• The Valerie Miles Interview March 14, 2015
    The idea was to uncover the secret life of these texts, why do their creators consider them their best work? What’s the clandestine, the underground, the surreptitious meaning or attachment? Where’s the kernel, the seed from which a body of work grew, what the driving obsession? Is it something sentimental, something technical, maybe even something spiritual […]
  • On Being Blue by William H. Gass March 14, 2015
    Look up at the sky, or down into the ocean, and what color do you see? We see blue, but not Homer—he never once employs the term throughout The Iliad and The Odyssey, famously calling the sea "wine-dark" and the heavens "bronze." Neither did the Greek philosopher Xenophanes say blue—he described the rainbow as having only three colors. Th […]

Mark Polizzotti on Albert Cossery

Excellent French translator and critic Mark Polizzotti covers Cossery for The Nation.

Interesting contrast between Polizzotti’s take on misogyny in Cossery:

More disturbing is the unmistakable tint of misogyny running throughout these novels, an old-school male chauvinism that neither Cossery’s times nor his culture can excuse. Phrases such as “Gohar was grateful to women because of the enormous sum of stupidity that they brought to human relations,” or “secret and insidious, like a sensual woman’s sighs at the moment of ecstasy,” or “the words of a woman will remain empty of meaning for all eternity” abound, as do traces of the author’s predilection for barely pubescent girls, before womanhood invariably brings out their “thoughtless and vindictive nature.” James Buchan reports that Cossery was briefly married to the French actress Monique Chaumette but that the union failed. Indeed.

And translator Anna Moschovakis whom I interviewed last year:

SE: The portrait of women in The Jokers is not a positive one. They hardly appear as characters, and perhaps the book’s most vivid depiction of them is as distractions for the men in the cafes to ogle. Did you find Cossery, or his work, to be chauvinist?

AM: As any Googler will readily find out, Cossery was a self-proclaimed anarchist who lived in a Parisian hotel and claimed to have slept with more than 2,000 women before dying at the jolly old age of 94. True, three main female characters in The Jokers are archetypes of literary chauvinism: Urfy’s mother, the madwoman in the attic; Amar, the hooker with a heart of gold; and Soad, the would-be Lolita. One could reproach Cossery for a lack of imagination in that regard, a lack that apparently pervades his work, though (not having read all of it yet) I can’t state that with authority. Most articles about Cossery echo his entry in the Encyclopedia of African Literature, which ends with this sentence: “His fiction revolves around men; when women are present they are mostly prostitutes.”

But to see his female characters only in this reductive way is, in a sense, to fall into a chauvinist trap as readers. I found the role of the female characters in The Jokers to be less dismissible than this. Certainly, these women are portrayed with little to no agency over their material existence; their sole power boils down to their ability to occasionally affect the otherwise numb emotional lives of the men in their orbits, eliciting unexpected and usually unwelcome glimmers of tenderness, vulnerability, or shame. But I wouldn’t say that the portrait of the women is any less positive than that of the men. The women recognize the extent to which they are limited by their cultural position (elderly, destitute, privileged), and all the choices they make are legible, reasoned responses to their conditions. Soad is perhaps the most poignant case: wild, infatuated, and unpredictable at the beginning of the story, she is trying to rebel against her Governor’s-lackey father―the picture of a social climbing sycophant―by participating in her idol Heykal’s subversive plot. At the end of the book, she appears for a farewell coffee with Heykal wearing makeup and jewels, gifts from her new, patriarch-approved, class-appropriate love interest. She has been tamed, or has given up, or both, and her defensive misery is equalled by Heykal’s depressed disappointment. There is at that same cafe a little girl who catches Heykal’s eye: in her, he sees a budding rebel in the process of being socially trained by her mother, and he fantasizes about enticing her out of her conventional life, out onto the street. She flirts with him, but then rejects him, turning back to her mother’s lessons.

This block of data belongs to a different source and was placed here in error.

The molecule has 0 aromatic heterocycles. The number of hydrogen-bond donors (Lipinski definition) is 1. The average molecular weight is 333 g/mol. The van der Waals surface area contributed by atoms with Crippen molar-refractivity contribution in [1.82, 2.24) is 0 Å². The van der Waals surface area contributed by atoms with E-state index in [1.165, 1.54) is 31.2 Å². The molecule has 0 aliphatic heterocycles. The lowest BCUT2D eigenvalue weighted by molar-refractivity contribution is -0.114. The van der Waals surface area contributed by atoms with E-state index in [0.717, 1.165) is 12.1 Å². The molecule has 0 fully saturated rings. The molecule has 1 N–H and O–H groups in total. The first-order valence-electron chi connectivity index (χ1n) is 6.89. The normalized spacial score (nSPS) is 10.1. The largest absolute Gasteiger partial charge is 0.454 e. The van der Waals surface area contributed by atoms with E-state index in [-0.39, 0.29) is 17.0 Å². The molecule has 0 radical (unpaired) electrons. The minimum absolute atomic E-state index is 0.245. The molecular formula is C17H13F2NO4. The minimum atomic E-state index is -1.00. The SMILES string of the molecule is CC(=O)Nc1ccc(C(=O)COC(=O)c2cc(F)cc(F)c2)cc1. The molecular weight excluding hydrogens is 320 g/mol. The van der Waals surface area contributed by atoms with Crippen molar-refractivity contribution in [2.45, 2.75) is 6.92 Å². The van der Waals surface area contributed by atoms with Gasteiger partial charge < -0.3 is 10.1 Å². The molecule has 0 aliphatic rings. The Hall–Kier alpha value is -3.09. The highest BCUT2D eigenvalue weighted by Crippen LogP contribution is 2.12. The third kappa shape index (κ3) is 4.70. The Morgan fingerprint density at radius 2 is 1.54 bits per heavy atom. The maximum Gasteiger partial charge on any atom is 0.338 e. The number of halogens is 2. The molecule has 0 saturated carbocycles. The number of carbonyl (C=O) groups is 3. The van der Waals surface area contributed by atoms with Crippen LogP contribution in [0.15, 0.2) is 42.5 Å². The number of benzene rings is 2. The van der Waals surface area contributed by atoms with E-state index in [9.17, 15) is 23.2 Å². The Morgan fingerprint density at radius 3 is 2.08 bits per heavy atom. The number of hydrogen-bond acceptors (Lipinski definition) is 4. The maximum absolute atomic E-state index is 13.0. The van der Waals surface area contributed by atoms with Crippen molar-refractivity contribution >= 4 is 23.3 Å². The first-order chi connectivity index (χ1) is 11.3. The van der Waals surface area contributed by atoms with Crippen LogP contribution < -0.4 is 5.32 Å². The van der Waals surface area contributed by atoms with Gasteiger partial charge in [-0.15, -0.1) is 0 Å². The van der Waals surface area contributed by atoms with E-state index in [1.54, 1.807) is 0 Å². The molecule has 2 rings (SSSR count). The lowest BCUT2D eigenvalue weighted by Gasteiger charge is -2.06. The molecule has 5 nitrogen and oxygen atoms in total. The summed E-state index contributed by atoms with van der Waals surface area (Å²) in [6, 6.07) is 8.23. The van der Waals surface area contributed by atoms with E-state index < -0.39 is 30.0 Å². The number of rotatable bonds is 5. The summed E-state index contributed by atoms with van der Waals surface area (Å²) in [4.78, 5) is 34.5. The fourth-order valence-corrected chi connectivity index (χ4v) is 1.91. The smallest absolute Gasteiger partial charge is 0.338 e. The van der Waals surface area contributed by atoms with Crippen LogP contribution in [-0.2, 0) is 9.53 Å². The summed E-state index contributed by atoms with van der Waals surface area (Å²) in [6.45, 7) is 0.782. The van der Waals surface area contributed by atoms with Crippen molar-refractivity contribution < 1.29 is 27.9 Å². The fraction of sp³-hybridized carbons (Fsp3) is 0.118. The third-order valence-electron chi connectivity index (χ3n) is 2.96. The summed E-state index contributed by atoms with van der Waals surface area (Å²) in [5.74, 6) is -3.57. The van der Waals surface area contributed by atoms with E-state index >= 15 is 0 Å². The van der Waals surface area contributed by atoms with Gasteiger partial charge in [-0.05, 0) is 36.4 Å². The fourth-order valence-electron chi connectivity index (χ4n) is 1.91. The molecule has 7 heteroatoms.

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More from Conversational Reading:

  1. Six Questions for Anna Moschovakis on The Jokers by Albert Cossery More than with any other novel I've translated, the translation challenges ofThe Jokers caught me by surprise. The descriptive language was so vivid, I didn't...
  2. "Albert Cossery is the best dead writer I’ve discovered this year . . ." That has to be one of the better openings to a book review I read this year. Here' s the rest of that first graf:...
  3. Review of Proud Beggars by Albert Cossery At The National, my review of Proud Beggars, the latest in the miniature explosion of the resurrect-Albert-Cossery industry. The characters in Albert Cossery’s novels are...
  4. Yet Another One-Sentence Book Portrait of the Mother as a Young Woman by Friedrich Christian Delius. Reviewed. Portrait of the Mother as a Young Woman, it is important to...
  5. Alice Munro's Women Interesting article from The New Republic’s new literary site The Book (truly inspired name), which I’m sure everybody has heard about by now. In the...